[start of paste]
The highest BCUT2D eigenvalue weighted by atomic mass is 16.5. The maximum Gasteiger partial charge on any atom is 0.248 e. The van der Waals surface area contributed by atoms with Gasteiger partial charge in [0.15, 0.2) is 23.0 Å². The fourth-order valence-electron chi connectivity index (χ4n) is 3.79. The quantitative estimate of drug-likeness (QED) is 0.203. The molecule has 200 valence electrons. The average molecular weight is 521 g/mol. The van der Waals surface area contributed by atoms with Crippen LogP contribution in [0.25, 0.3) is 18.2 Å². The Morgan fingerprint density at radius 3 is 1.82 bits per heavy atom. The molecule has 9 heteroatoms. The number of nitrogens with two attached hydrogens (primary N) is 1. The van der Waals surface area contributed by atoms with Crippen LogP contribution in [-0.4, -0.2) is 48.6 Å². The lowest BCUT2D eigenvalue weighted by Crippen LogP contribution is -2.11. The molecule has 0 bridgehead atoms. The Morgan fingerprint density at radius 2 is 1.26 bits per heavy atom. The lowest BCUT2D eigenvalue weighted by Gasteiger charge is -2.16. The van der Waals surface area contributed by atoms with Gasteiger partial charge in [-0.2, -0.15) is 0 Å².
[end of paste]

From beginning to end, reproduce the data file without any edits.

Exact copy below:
The highest BCUT2D eigenvalue weighted by atomic mass is 16.5. The maximum Gasteiger partial charge on any atom is 0.248 e. The van der Waals surface area contributed by atoms with Gasteiger partial charge in [0.15, 0.2) is 23.0 Å². The fourth-order valence-electron chi connectivity index (χ4n) is 3.79. The quantitative estimate of drug-likeness (QED) is 0.203. The molecule has 200 valence electrons. The average molecular weight is 521 g/mol. The van der Waals surface area contributed by atoms with Crippen LogP contribution in [0.25, 0.3) is 18.2 Å². The Morgan fingerprint density at radius 3 is 1.82 bits per heavy atom. The molecule has 9 heteroatoms. The number of nitrogens with two attached hydrogens (primary N) is 1. The van der Waals surface area contributed by atoms with Crippen LogP contribution in [-0.4, -0.2) is 48.6 Å². The lowest BCUT2D eigenvalue weighted by Crippen LogP contribution is -2.11. The molecule has 0 bridgehead atoms. The Morgan fingerprint density at radius 2 is 1.26 bits per heavy atom. The lowest BCUT2D eigenvalue weighted by Gasteiger charge is -2.16. The van der Waals surface area contributed by atoms with Gasteiger partial charge in [-0.2, -0.15) is 0 Å².